Police raid Duncan’s homeless camp, make arrest

Camp leader Crissy Brett taken into custody

More than a dozen police and bylaw officers descended on Duncan’s homeless camp at approximately 9 a.m. Friday.

The officials ordered the campers to remove their tents and possessions from Charles Hoey Park, and most began to dismantle the camp site with no problems reported.

Crissy Brett, the leader and spokeswoman for the group of approximately 15 campers that have been camping in the downtown park since last month, was handcuffed and read her rights.

She was the only one reportedly taken into custody.

But Brett, a member of the Nuxalt First Nation, fell to the ground and began chanting a native prayer while her rights were read to her.

Several police officers then picked Brett off the ground and placed her in a carrying blanket before she was taken to a nearby police van and taken away.

“Shame on Canada, B.C. and Duncan,” Brett shouted as she was being carried to the police van.

“People can’t be treated this way. You can be charged with cruelty to animals but people who are left out in the cold will be arrested.”

A statement from the City of Duncan shortly after the police raid said the campers were removed because they were in violation of a court injunction issued by the Supreme Court of BC on April 18.

“When the campers did not cooperate with the injunction to leave the park by 3 p.m. on April 20, they were given a final notice to vacate the park and remove their possessions,” the statement said.

“This morning, the RCMP worked collaboratively with the city to enforce the provisions of the order. Throughout the duration of the encampment, the city maintained regular contact with Warmland House to ensure there are beds available for those campers who wished to relocate the shelter.”

But Celestine Norris, one of the campers who was taking down her tent Friday morning said she has no idea where she will spend the night.

“I’ve been banned from the shelter,” she said under the watchful eyes of RCMP officers.

“My ban is supposed to be reviewed in a month. I’m told there’s a place for me in a shelter on Saltspring Island, but I have a meeting with my probation officer on Tuesday so I can’t go anywhere yet. I don’t know what I’m supposed to do.”

Duncan Mayor Phil Kent said Charles Hoey Park is a central gathering place for the community.

“While we appreciate the need for more affordable housing in the area, we don’t agree with the campers violating city bylaws and impeding the Duncan residents’ use and enjoyment of the park,” he said.

The homeless camp, which at its peak had approximately 12 tents, was originally established in Charles Hoey Park on March 31 as a temporary protest to advocate for affordable housing.

The city repeatedly requested that campers vacate the area and when those efforts were unsuccessful, the city sought an injunction against the campers.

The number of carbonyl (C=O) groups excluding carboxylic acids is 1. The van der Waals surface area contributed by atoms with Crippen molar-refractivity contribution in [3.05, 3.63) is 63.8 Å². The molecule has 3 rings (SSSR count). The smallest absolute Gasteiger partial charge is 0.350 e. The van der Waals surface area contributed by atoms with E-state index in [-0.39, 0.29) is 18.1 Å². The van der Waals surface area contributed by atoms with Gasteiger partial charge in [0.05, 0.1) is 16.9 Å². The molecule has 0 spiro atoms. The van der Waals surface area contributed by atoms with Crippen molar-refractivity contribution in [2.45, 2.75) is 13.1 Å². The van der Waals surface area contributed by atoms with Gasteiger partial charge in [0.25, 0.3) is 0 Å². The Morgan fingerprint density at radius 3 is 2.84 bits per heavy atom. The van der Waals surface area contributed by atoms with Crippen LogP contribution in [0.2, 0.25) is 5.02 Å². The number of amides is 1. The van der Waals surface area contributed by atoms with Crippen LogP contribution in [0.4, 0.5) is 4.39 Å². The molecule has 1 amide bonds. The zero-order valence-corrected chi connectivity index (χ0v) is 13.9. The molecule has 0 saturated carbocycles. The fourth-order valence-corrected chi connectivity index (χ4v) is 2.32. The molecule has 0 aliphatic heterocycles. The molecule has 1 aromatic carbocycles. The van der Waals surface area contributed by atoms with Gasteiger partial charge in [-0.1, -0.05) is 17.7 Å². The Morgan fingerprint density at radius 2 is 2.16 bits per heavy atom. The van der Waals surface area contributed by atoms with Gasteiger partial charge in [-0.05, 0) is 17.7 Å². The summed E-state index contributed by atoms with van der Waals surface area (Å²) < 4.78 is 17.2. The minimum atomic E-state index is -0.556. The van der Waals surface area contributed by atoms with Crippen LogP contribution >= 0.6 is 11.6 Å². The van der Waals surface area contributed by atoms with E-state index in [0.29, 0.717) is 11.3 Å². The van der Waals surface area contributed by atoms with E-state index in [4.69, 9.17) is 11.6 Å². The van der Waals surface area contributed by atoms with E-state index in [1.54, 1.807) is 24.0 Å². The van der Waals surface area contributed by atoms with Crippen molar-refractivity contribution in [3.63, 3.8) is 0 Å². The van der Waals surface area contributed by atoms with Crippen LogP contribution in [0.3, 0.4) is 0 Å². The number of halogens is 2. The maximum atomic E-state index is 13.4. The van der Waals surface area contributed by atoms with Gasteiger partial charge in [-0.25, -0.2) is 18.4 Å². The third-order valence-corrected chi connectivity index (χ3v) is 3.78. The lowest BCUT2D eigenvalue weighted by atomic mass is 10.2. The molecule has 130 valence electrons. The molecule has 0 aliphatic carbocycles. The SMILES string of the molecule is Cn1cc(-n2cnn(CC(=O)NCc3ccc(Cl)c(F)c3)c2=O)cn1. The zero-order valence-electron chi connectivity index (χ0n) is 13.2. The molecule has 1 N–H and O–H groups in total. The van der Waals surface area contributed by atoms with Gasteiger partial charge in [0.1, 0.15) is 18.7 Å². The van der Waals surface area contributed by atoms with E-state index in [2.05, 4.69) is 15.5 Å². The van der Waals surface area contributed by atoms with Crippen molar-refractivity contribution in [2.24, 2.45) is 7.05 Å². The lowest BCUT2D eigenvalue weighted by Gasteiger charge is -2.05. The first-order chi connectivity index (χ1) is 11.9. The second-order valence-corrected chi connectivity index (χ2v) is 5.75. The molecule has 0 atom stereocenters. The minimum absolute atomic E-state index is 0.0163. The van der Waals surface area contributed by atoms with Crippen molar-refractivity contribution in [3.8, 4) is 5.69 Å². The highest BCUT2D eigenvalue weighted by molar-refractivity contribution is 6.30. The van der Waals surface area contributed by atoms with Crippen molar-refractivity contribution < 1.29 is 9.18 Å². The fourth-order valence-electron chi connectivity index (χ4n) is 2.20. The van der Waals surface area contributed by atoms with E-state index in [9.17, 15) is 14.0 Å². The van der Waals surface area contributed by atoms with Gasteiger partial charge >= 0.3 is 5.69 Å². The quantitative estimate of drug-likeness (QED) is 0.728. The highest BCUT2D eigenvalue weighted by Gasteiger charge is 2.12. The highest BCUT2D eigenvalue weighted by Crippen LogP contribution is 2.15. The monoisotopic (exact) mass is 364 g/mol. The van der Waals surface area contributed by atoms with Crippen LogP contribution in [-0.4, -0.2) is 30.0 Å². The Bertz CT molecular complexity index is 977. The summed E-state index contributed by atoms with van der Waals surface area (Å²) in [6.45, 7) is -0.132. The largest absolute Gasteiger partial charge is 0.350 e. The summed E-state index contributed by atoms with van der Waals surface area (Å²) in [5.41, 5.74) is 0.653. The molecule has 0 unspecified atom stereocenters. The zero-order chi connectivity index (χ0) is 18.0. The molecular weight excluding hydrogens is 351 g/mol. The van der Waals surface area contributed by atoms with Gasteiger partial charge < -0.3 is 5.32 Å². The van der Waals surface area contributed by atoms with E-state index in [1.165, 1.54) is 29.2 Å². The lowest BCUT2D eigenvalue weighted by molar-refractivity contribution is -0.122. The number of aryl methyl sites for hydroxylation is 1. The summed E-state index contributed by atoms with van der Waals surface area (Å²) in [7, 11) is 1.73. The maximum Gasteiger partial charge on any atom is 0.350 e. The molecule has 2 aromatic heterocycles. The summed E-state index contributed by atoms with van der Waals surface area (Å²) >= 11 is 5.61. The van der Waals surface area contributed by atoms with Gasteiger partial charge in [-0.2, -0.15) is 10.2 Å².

The Supreme Court heard the merits of the case on April 18t and an injunction was granted to have the campers vacate the park by 3 p.m. on April 20.

The campers refused to comply with the conditions of the injunction.

 

Crissy Brett, a leader of the homeless camp in Duncan, is read her rights after the police raided the site Friday morning (Robert Barron photo) Crissy Brett, one of the leaders of the homeless camp in Duncan, is taken into custody Friday morning (Robert Barron photo)

RCMP officers watch closely as campers take down their tents in Duncan Friday morning. (Robert Barron)

Celestine Norris, one of the displaced campers from the homeless camp in Duncan, gathers her possessions after the police raid on Friday morning. (Robert Barron photo)

Just Posted

Excavators help cute kid who copied their dig with his toys stay “safe at work”

Carson Carnegie wakes up at 7:00 am every morning to watch construction work on his street

Ladysmith charitable foundation targeting $60K for students in need

Nanaimo-Ladysmith Schools Foundation’s Stock the Lockers campaign goes until Sept. 3

Update on Machine Shop renovations presented to council

Prelimiary work has commenced as the Town awaits building permit approval

Stone sculpture on the move in Chemainus

Cline’s massive piece donated to the community 20 years ago relocating to Heritage Square

The Worldly Gourmet Kitchen Store celebrates six years

The Worldly Gourmet is Ladysmith’s premier location for international gourmet and commercial cookware

Fashion Fridays: How to dress and feel powerful

Kim XO, helps to keep you looking good on Fashion Fridays on the Black Press Media Network

‘Easy Rider’ star Peter Fonda dies at 79

Actor and writer was nominated for an Oscar for co-writing the 1969 psychedelic road trip movie

Bob Lenarduzzi out as Vancouver Whitecaps president

MLS team is at the bottom of the Western Conference standings

B.C. daycare operator denies negligence in death of ‘Baby Mac’

Infant died in early 2017 after biting an electrical cord, according to a lawsuit filed by his mom

BC SPCA reopens animal cruelty investigation at Abbotsford pig farm

Additional alleged footage released from Excelsior Hog Farm sparks new investigation

RCMP on Vancouver Island seek information on alleged ‘breaking out’ bandit

Man alleged to have hid in Nanaimo business washroom ceiling overnight, took monitors

Donor upset no one noticed B.C. school’s sculpture had been missing for a year

Agassiz’s Fraser River Lodge owner baffled how theft went undetected

Purple fentanyl among items seized in B.C. drug bust

Youth being recruited as drivers for more-established drug dealers, police say

Fatal overdoses in B.C. drop 30% during first half of year

A total of 538 people have died between January and June, BC Coroners Service reports

Most Read